According to the Technology Informatics Guiding Education Reform (TIGER) initiative, the nursing profession has been slow to incorporate information technology into formal nursing education and nursing practice. The TIGER initiative provides guidelines for nursing leadership to follow when integrating information technology into nursing education and mandates that all nursing students and practicing nurses should be equipped with the skills necessary to practice in the technology-driven world of health care (Hebda & Calderone, 2010; Technology Informatics Guiding Education Reform [TIGER], 2008). In order for schools to meet the expectations of accrediting bodies and in order to prepare students to meet the expectations of the current health care system, nursing schools and faculty must be committed to integrating health care informatics into nursing curriculum.
Accreditation is a voluntary process in which schools of higher education participate in order to ensure the delivery of quality educational programs to students and to foster the improvement of academic programs. Accrediting bodies are non-governmental entities that outline specific standards for schools of higher education. The accreditation process involves self-evaluation by the school and recommendations made by on-site peer reviewers aimed at improving the delivery of education in programs. The National League for Nursing Accrediting Commission (NLNAC) and the Commission on Collegiate Nursing Education (CCNE) are the two main accrediting bodies that govern schools of nursing in the United States (Commission on Collegiate Nursing Education [CCNE], 2009; National League for Nursing Accrediting Commission [NLNAC], 2008).
The NLNAC (2008) has established five standards of accreditation for schools of nursing that measure the quality of nursing education. These standards evaluate the individual areas of mission and administrative capacity; faculty and staff; students; curriculum; and resources. Student and faculty utilization of technology is addressed by three of the five standards. Standard Three: Students focuses on student development, including technological resources and support availability. More specifically, Standard Four: Curriculum outlines the necessity of advancing technology competencies and exposing students to the best practices to promote safe and effective client care throughout the curriculum. Standard Five: Resources focuses on selection and maintenance of current learning resources and technology to promote student success (NLNAC, 2008).
Technology usage is also emphasized in the standards outlined by the CCNE (2009) during the accreditation process. CCNE standards serve as a broad guideline for institutions and outline the expectation of the use of “innovated teaching and learning strategies” throughout the curriculum to improve and enhance student learning. Additionally, through the accreditation process, schools should be able to document the availability of technology for students. The utilization of technology is outlined in two of the four CCNE standards. In Standard II Program Quality: Institutional Commitment and Resources, technology is considered an academic support service to ensure the attainment of student learning outcomes. Standard III Program Quality: Curriculum and Teaching Learning Practices specifically states simulated learning experiences as appropriate teaching-learning strategies to meet the needs and expectations of the community of interest (CCNE, 2009). In order to meet outlined accreditation expectations, schools of nursing need to utilize simulated technology that is current and relevant to nursing practice.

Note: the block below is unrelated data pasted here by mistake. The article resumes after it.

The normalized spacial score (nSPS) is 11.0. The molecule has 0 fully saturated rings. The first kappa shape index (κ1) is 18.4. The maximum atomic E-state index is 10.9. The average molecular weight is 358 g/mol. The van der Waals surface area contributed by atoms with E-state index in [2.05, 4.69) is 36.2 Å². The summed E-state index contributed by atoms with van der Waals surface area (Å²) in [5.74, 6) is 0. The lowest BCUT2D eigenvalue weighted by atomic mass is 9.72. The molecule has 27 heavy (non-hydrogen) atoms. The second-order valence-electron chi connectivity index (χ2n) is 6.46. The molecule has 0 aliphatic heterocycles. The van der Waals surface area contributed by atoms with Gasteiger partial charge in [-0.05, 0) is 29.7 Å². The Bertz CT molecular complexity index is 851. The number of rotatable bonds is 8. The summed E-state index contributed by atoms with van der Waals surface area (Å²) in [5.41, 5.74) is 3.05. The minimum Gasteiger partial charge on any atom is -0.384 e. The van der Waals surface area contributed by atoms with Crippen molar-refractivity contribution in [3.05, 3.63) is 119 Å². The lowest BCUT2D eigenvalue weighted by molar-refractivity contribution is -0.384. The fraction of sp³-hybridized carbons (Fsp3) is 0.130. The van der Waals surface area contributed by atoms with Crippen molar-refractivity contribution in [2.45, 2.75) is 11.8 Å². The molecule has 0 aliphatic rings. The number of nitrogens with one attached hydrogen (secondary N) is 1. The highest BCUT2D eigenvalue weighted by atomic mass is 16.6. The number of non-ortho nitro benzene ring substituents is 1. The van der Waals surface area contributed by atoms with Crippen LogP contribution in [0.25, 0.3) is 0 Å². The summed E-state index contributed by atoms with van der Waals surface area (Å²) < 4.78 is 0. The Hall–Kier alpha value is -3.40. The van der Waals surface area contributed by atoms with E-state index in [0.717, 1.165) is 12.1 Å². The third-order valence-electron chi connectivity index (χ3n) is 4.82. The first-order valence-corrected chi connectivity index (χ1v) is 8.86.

With electronic medical record systems being one of the most widely utilized forms of health information technology, students should be exposed to computerized documentation systems during their formal nursing educational experiences. Upon graduation, students must be proficient in the computerized documentation of nursing activities performed during patient care. Johnson and Bushey (2011) define the academic EMR as a secure computerized system, used in an educational setting, that contains the capabilities and functionality required of EMR systems being utilized in clinical practice. Through the use of academic EMR, students benefit from learning opportunities in areas such as navigation of technology, patient assessment, decision making, and documentation proficiency (Johnson & Bushey, 2011). Integration of academic EMR into nursing curriculum helps create a technology-rich learning environment for students, exposing them to evidence-based practice, standardized nursing language, and informatics competencies (Meyer, Sternberger, & Toscos, 2011).